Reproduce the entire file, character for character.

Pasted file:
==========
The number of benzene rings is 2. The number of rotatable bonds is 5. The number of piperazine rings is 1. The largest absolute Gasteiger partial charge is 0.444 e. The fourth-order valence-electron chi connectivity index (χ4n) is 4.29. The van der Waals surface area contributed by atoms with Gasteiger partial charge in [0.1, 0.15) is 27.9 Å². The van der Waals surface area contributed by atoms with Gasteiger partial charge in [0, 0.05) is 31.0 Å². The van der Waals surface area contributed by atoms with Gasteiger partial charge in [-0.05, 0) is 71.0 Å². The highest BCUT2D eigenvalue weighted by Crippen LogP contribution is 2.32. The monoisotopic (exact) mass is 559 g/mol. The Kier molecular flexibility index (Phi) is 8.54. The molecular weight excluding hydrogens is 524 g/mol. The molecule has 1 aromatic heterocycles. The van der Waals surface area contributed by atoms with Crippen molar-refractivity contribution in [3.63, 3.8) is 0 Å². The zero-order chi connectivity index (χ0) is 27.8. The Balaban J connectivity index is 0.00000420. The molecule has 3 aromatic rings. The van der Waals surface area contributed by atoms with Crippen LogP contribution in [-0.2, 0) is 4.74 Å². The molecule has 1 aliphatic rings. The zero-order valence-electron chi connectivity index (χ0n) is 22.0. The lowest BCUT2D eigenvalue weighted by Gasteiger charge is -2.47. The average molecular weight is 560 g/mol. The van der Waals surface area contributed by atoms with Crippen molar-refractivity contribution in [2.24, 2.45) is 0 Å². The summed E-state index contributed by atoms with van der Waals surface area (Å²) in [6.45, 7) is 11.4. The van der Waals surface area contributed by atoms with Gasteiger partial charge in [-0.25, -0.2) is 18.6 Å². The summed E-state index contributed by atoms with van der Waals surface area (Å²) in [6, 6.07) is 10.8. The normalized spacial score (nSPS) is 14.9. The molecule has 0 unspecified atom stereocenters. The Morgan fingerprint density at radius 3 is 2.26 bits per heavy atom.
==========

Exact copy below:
The number of benzene rings is 2. The number of rotatable bonds is 5. The number of piperazine rings is 1. The largest absolute Gasteiger partial charge is 0.444 e. The fourth-order valence-electron chi connectivity index (χ4n) is 4.29. The van der Waals surface area contributed by atoms with Gasteiger partial charge in [0.1, 0.15) is 27.9 Å². The van der Waals surface area contributed by atoms with Gasteiger partial charge in [0, 0.05) is 31.0 Å². The van der Waals surface area contributed by atoms with Gasteiger partial charge in [-0.05, 0) is 71.0 Å². The highest BCUT2D eigenvalue weighted by Crippen LogP contribution is 2.32. The monoisotopic (exact) mass is 559 g/mol. The Kier molecular flexibility index (Phi) is 8.54. The molecular weight excluding hydrogens is 524 g/mol. The molecule has 1 aromatic heterocycles. The van der Waals surface area contributed by atoms with Crippen molar-refractivity contribution in [3.63, 3.8) is 0 Å². The zero-order chi connectivity index (χ0) is 27.8. The Balaban J connectivity index is 0.00000420. The molecule has 3 aromatic rings. The van der Waals surface area contributed by atoms with Crippen LogP contribution in [-0.2, 0) is 4.74 Å². The molecule has 1 aliphatic rings. The zero-order valence-electron chi connectivity index (χ0n) is 22.0. The lowest BCUT2D eigenvalue weighted by Gasteiger charge is -2.47. The average molecular weight is 560 g/mol. The van der Waals surface area contributed by atoms with Crippen molar-refractivity contribution in [2.24, 2.45) is 0 Å². The summed E-state index contributed by atoms with van der Waals surface area (Å²) in [6.45, 7) is 11.4. The van der Waals surface area contributed by atoms with Gasteiger partial charge in [-0.25, -0.2) is 18.6 Å². The summed E-state index contributed by atoms with van der Waals surface area (Å²) in [6, 6.07) is 10.8. The normalized spacial score (nSPS) is 14.9. The molecule has 0 unspecified atom stereocenters. The Morgan fingerprint density at radius 3 is 2.26 bits per heavy atom.